editorials


[email protected] - Scotching the snake!

June 2010


I don’t like snakes. In fact I like them even less than Indiana Jones. I know snakes are not actually moist and slippery, but they give me the impression of being repulsively slimy, slithering evilly towards their virginal Eve and taking credit for the human race’s hankering for sex. Consequently I avoid any contact with them, which usually isn’t too difficult what with me being an unmitigated townee - in the cinema I’m the one hiding under the seat when they appear on the screen!
From Eve’s encounter with Sammy the sneaky snake in the Garden of Eden to Kaa in Rudyard Kipling’s Jungle Book, snakes play a sly and devious role in life (if you can believe Genesis) and in its cinematic equivalent. And to prove my point, snake and sneak not only use the same letters, but also enjoy the same etymological origins. That can’t be a coincidence can it?
Last year, when Bulgari launched its Serpenti watch collection, despite the fact that this beautifully crafted watch was in 18 carat pink gold and set with round brilliant-cut diamonds, it was reptilian in appearance and therefore a no-no as far as I was concerned.

LAKIN@LARGE - Scotching the snake!

To eliminate the thoughts of this reptilian timepiece, as is my wont, I made one of my regular pilgrimages to Menton via Nice. Thumbing through the in-flight magazine on my way down, a sub-title caught my eye: ‘Five strange spa experiences’. There was a Beer Bath in Prague, a Hay Bath in Innsbruck, Vinotherapy in Bordeaux, a Dr Fish in Bodrum, Turkey, where people immerse themselves in pools of water and let little fish nibble away at their dead skin and finally, joy of joys, a Snake Spa in Tel Aviv where lunatics from the genus Homo sapiens actually pay good money to have snakes massage them by slithering over their bodies. Yuk! Who comes up with ideas like that?
I arrived in Menton a trembling wreck so I resorted to an ancient recipe for dismissing unpleasant things from the mind whereby you mix large quantities of scotch with small quantities of water in an effort to forget about the snake massage. The next day, I continued to imbibe despite my normal embargo on letting alcohol pass my lips before five o’clock and by early evening, when some friends arrived I was all smiles. Aware of my usual self-imposed habit of daytime abstention, Big Jake asked, “Why are you drinking so early in the day?”
“To forget!” I told him with a grin as wide as that of a Cheshire cat.
“To forget what?” he asked. “I can’t remember!” I told him in all honesty.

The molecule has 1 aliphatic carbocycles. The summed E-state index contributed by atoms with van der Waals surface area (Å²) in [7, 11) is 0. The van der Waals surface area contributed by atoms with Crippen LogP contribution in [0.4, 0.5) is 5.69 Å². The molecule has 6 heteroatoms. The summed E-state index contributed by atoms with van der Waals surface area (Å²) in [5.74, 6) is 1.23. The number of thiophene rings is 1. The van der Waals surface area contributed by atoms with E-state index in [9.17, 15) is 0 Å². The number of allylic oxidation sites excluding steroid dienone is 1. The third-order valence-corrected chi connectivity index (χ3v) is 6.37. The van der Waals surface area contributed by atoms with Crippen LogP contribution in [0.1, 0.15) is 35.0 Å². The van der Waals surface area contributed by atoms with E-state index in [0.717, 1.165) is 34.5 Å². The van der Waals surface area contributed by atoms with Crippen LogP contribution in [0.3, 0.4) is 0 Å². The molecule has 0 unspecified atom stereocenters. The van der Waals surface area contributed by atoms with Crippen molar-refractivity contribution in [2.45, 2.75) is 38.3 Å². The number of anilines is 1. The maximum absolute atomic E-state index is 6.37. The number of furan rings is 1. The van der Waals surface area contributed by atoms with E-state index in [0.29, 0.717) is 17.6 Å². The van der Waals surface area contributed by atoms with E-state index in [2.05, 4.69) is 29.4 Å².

The following morning, I made my way down the stairs and rather unsteadily opened the shutters of the living room, blinked at the harsh sunlight and stepped out onto the terrace. I took a deep breath, looked around and sauntered over to where a piece of rope was lying on the ground – except it wasn’t a piece of rope, it was a bloody snake!
Moving faster than Ben Johnson’s drug-fuelled 100 metres, I’d locked the terrace door and, trembling like a newborn leaf, glared through the glass pane at the monstrous intruder. Showing a hitherto unknown courage, I took a very long twig from the fireplace, opened the door and tentatively poked the snake hoping it had died of fright. Unhappily, it raised its head, flashed its tiny fangs and let out a timorous hiss. Needless to say I was back indoors so quickly I broke the world record for sprinting five metres backwards.
After much conjecture and using my newly discovered Herculean strength, it took three logs of firewood, dropped from a great height, before the snake bit the proverbial dust. Needless to say, I have since been accused of being a murderer and a barbarian, but what would you do confronted by snake you don’t know? Eve I ain’t, and anyway I’d look ridiculous wearing a fig leaf!
Which reminds me of a story about a snake that goes to an optician complaining of poor eyesight. “Try these spectacles,” said the optician, “and come back in a couple of weeks and let me know if they’ve helped.” Ten days later, the snake returned looking rather depressed. “What’s wrong, aren’t the spectacles any good?” asked the optician.
“Yes, they’re fine. It’s just that I discovered I’ve been sleeping with a hosepipe for the last couple of years!”
Well, you’ve got to laugh haven’t you?

Photos: SERPENTI watch collection by Bulgari

Source: Europa Star June - July 2010 Magazine Issue